Civil Liberties: Believes that human rights and national security are not mutually inconsistent but instead complement one another, and in cases where intelligence gathering potentially impacts individual rights, would seek a “balance.” (For instance, he would significantly limit but not flatly prohibit scope of governmental use of data miners and other automated search mechanisms because of privacy concerns.) Voted against warrantless wiretap provisions of PATRIOT Act and in favor of habeas corpus rights for Guantanamo detainees. Personally opposed to same-sex marriage but advocates civil unions. Strong professional history of anti-discrimination activism. Would increase distribution and application of parental-control technology to combat distribution of objectionable content while permitting access for those opting to see it. Favors gun control, particularly for automatic and semi-automatic weapons and in urban areas; voted “no” on legislation providing immunity for gun manufacturers for certain kinds of tort claims. Willing to consider national smoking ban to promote national health. Favors repeal of “Don’t Ask-Don’t Tell” policy and service of open gays and lesbians in the military. Rating: 7 of 9 points.
Education: Favors paying “master teachers” extra. Consistent advocate of greater spending at elementary and high school levels; wants to expand charter schools. Opposed to school vouchers. Voted to increase amounts of Pell Grants for college and graduate education, and in 1998 campaigned on platform of providing free college education to any high school student with a grade point average of “B”or better. Rating: 2 of 5 points.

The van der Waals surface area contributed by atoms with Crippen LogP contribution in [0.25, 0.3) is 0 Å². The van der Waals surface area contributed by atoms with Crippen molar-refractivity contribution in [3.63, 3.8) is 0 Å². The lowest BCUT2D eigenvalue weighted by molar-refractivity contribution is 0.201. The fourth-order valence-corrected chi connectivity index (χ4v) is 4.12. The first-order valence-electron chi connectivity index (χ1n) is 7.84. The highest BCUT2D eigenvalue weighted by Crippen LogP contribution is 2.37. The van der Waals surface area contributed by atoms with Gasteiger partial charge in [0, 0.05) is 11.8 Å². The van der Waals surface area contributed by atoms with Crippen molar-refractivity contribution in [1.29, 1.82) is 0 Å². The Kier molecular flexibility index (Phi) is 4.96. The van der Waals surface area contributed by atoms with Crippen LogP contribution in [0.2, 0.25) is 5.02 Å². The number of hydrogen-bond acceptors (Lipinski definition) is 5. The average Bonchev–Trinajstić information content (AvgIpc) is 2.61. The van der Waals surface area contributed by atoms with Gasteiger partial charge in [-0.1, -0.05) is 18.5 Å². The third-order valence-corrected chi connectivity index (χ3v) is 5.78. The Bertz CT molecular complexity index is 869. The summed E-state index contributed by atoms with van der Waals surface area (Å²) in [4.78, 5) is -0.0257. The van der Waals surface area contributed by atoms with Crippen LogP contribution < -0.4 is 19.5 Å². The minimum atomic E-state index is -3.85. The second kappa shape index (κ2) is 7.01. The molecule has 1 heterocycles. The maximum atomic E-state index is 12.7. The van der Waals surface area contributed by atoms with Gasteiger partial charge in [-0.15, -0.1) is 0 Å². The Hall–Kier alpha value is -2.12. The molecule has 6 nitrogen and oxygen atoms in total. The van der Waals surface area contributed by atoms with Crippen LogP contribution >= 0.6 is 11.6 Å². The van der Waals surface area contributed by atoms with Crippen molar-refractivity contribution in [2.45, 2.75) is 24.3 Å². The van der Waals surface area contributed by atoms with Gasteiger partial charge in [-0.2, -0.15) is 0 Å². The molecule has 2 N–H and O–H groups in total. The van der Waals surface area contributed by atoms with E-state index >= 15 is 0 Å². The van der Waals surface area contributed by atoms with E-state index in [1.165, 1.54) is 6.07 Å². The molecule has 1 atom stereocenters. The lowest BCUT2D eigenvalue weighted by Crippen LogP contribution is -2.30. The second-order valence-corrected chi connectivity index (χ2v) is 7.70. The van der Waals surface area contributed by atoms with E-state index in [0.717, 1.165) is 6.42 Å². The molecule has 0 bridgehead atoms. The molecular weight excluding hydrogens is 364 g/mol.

Environment: Wants 20% of U.S. fuel to come from renewable resources by 2020; wants increased use of nuclear power. Advocate increasing Federal mileage mandates to average of 40 mpg by 2020. Sponsored legislation advocating development of liquefied coal as an alternative fuel. Rating: 3 of 4 points.
Free Trade: Strongly opposed to CAFTA. Critical of farm subsidies for large corporations but not for “family farmers.” Recent rhetoric (“People don’t want a cheaper T-shirt if they’re losing a job in the process”) suggests a strong protectionist streak, and insists that Doha Round of GATT negotiations must produce “tangible benefits” for U.S. workers, but also claims loyalty to existing trade agreements. Would amend NAFTA to allow for labor agreements, and would advocate for greater human rights and opening of trade in China — but shrinks from a trade war with the PRC. Rating: 1 of 5 points.